I am building out a new high availability environment with 2 HAProxy load balancing servers and 2 NGINX web servers all on CentOS 7. I have everything setup and working with both load balancers but am not sure how to route incoming WAN traffic so that if one HAProxy server is down, the other will take over. I have read a few articles about setting up HAProxy HA but they all refer to setting up a Virtual IP. Is this something I need to setup in CentOS or is this something that should be setup in my PfSense firewall.

My Setup:

pfSense Firewall (


LB01 (

LB02 (





On BSD systems the HA protocol you're looking for is called CARP (Common Address Redundancy Protocol) and it would be implemented in a pair of firewalls that each have a physical interface dedicated to maintaining a shared state. The "virtual IP" would be shared between them - at any given moment, one of them them would be primary and the other would be monitoring it. If the primary failed to deliver regular updates, the secondary will take over the virtual interface (by spoofing its MAC address)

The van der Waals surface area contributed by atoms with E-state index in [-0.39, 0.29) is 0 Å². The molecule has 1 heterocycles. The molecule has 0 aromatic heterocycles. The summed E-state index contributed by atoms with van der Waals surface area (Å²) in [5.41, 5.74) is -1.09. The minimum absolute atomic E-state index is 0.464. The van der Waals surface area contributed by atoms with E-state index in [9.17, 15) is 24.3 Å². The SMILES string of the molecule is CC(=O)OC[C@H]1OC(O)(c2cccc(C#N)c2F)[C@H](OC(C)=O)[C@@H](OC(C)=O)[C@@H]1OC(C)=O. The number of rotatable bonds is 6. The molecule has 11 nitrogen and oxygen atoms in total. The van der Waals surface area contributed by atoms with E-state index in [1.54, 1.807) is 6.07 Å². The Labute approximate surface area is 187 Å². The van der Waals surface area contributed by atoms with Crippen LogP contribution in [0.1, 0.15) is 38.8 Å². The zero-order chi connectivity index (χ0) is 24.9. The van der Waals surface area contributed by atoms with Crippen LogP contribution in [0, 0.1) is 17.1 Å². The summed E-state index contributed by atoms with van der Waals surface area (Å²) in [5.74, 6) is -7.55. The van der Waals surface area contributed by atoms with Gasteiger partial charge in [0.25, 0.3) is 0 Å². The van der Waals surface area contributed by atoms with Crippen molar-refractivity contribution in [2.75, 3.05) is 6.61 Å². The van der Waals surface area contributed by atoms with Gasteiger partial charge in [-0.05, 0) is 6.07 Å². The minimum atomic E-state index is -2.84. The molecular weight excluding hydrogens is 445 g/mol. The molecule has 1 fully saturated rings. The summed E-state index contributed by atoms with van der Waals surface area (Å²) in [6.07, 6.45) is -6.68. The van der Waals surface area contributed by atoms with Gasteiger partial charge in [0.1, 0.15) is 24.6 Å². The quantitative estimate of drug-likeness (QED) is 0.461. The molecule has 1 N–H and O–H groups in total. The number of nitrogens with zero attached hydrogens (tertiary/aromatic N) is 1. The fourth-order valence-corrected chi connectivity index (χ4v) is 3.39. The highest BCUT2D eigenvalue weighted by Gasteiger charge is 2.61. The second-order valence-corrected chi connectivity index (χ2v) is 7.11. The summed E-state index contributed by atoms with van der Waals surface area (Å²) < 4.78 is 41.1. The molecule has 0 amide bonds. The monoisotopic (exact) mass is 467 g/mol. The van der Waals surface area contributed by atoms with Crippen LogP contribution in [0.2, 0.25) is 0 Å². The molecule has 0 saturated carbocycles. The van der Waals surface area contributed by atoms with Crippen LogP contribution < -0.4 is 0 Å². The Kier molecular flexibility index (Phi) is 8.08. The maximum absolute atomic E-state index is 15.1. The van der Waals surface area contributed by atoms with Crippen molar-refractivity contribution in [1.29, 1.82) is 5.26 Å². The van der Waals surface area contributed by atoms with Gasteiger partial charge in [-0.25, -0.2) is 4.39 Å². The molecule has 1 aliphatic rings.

Here's more detail at the pfSense site

  • Ok, so I just need to setup the CARP Virtual IP settings on each HAProxy server and then just direct incoming WAN traffic from PfSense to that Virtual IP? – JoeyZero Jun 15 '17 at 23:13
  • I misunderstood what you are trying to do, I think. The HA proxys are running CentOS so they'd use VRRP (very similar to CARP) to provide a virtual IP. You still have a pfSense box and a single switch line as a point of failue so I'm not sure why but follow the HAproxy guides. – quadruplebucky Jun 15 '17 at 23:34
  • Thanks! Yea, PfSense HA is on my list for this year as well. I just have to figure out how to accomplish it in my colo. I understand how to route everything after the PfSense boxes, just not sure how to route the incoming WAN connection (single drop coming into my colo) to the two PfSense boxes. All of the diagrams seem to be based on a DSL gateway device. – JoeyZero Jun 16 '17 at 18:34

Everything can be done with round robin dns. Or for example, AWS Route 53 gives you the option of routing to an ip in a list based on latency. The downed pfsense box would have a super high latency (timeout) and the requests would then be routed to the next pfsense box.

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